Politicians Showing Their 'Genuine' Sides

Look up Evan Bayh in the Congressional Directory and you'll find he's a second-term senator from Indiana who serves on the Intelligence and Armed Services Committees.

Check out Bayh on Facebook.com, and you get something akin to a politician channeling his inner teen.

Bayh lists among his favorite TV viewing habits: ESPN, "The West Wing " and "24."

His interests include not only the war on terror but also Phi Kappa Psi Fraternity and black-raspberry-chip ice cream. His favorite animal is simply "Party" -- presumably the Democratic kind.

Bayh's not the only 2008 hopeful trying to make "friends" on the popular social networking site.

Sen. John Kerry, D-Mass., paid a recent visit to Facebook's California headquarters.

Starting next month, candidates can advertise on the site at reduced rates.

For politicians, the advantages of a Facebook presence are obvious: It's a chance to connect with the site's nearly 9 million registered users, most of whom are students in their teens and early 20s, and to show their lighter, more human side.

In some ways, it's a logical extension of candidate blogs and of sites like Meetup.com, which brought together scores of Howard Dean supporters in 2004.

While online communities may be the latest political frontier, reaching out to young voters on their own turf is nothing new.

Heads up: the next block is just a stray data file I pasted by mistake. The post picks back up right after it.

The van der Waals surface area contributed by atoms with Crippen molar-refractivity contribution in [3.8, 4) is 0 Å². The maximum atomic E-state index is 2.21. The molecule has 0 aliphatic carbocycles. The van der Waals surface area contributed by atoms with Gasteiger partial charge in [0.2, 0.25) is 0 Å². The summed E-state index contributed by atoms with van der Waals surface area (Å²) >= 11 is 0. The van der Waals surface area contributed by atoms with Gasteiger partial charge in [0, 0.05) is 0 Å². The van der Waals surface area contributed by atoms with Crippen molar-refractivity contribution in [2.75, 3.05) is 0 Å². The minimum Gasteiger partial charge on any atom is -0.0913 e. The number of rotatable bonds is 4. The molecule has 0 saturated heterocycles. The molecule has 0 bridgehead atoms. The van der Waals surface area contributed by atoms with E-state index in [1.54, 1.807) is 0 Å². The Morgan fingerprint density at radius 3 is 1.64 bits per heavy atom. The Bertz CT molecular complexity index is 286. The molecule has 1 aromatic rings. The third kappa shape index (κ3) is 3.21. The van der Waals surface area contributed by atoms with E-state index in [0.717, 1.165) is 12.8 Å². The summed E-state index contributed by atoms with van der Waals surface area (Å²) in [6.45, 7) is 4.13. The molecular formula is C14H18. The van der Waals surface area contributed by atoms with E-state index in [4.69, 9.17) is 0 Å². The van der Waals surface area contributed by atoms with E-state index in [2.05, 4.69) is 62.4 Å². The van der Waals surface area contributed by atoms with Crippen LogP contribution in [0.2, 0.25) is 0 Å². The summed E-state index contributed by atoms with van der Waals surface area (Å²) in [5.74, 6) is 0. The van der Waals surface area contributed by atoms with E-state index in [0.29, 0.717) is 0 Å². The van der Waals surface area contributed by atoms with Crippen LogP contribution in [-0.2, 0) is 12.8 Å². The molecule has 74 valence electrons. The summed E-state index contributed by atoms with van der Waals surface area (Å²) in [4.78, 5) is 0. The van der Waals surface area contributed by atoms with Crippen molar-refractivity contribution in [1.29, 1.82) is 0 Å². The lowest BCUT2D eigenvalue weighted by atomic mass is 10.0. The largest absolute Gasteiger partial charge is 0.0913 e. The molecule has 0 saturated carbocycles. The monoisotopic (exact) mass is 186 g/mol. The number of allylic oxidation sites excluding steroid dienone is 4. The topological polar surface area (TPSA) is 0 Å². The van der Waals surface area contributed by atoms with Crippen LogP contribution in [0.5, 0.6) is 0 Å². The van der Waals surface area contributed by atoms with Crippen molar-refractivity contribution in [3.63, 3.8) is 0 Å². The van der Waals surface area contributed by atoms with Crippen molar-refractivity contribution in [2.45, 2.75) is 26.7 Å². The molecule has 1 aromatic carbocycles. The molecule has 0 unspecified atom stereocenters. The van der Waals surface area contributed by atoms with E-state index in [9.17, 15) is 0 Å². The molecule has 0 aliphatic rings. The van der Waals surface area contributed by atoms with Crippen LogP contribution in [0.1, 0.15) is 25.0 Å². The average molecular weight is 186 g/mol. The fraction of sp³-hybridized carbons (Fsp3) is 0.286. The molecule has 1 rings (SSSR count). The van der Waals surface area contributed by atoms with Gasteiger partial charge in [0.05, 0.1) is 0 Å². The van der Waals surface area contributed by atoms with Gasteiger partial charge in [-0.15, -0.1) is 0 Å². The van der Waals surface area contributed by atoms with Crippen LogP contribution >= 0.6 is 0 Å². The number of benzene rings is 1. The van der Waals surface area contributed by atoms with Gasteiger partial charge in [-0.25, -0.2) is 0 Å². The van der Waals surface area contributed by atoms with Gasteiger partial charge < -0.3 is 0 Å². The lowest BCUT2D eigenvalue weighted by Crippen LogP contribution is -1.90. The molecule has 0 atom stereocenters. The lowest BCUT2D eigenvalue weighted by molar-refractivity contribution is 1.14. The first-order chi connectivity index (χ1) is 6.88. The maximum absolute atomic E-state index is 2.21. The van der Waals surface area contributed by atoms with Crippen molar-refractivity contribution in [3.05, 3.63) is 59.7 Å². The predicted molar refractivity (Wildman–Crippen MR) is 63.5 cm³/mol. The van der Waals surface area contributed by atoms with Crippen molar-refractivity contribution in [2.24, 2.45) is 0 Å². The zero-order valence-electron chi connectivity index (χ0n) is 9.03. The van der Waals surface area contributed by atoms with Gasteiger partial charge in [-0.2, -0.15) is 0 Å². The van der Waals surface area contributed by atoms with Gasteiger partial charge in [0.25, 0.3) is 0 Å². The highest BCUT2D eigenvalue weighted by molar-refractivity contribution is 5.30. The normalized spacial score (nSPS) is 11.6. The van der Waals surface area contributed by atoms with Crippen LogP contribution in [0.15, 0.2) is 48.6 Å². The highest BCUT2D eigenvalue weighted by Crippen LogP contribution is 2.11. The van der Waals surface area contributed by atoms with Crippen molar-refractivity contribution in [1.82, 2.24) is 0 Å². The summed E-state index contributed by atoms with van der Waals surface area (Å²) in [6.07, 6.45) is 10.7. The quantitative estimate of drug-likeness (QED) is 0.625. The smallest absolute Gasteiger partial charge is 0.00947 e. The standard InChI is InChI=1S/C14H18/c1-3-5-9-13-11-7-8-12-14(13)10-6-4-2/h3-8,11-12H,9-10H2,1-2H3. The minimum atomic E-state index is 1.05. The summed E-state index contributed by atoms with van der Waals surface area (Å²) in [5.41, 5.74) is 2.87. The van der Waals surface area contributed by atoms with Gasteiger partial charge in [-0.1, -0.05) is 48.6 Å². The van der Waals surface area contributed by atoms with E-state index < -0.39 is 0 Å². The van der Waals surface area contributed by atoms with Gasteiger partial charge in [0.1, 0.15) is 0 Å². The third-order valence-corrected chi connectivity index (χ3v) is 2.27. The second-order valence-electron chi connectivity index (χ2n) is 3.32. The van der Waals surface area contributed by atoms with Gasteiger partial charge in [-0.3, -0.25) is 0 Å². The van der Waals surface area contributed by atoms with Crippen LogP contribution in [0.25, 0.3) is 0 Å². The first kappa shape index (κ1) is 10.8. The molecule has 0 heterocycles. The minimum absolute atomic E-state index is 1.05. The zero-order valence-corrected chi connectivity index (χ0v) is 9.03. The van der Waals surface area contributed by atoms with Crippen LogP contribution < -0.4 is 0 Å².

Bill Clinton campaigned on MTV; Al Gore sat in a hot tub with "Joe Lieberman" on "Saturday Night Live"; and, in 1968, Richard Nixon appeared on "Laugh-In."

The effort can also backfire, however, as Rep. Lynn Westmoreland, R-Ga., found out earlier this summer when he appeared on Comedy Central's "The Colbert Report."

Westmoreland, who had co-sponsored a bill that required the display of the Ten Commandments in the House of Representatives and the Senate, couldn't name the commandments on camera.

Politicians have even less control over their image when it comes to the Web.

Facebook's networking groups for Kerry include "The John Kerry Hate Club," which has 178 members, and "Don't Blame Me: I voted for John Kerry in 2004," with 107 members.

"John Kerry for President in 2008" lists just 10 members.

Even politicians' sanctioned pages can offer pitfalls.

First, maintaining an online presence is a lot of work.

Bayh helped create his Facebook page but relies on a staffer to communicate with the senator's 2,497 "friends," often fielding tough day-to-day questions like:

"How will the [Indianapolis] Colts do without Edgerrin James?" and "Who knew you liked to party? Then again, who doesn't?"

The biggest danger is if the effort to appear "genuine" comes across as anything but.

Along with its more creative entries, Bayh's Facebook profile falls back on a number of political cliches, such as apple pie and BBQ for favorite foods, and "anything about President Lincoln" under favorite books.

With so many young people hungering for authenticity in the public sphere, candidates who can't show a real person behind the profile could actually wind up alienating many of those they're trying to court.

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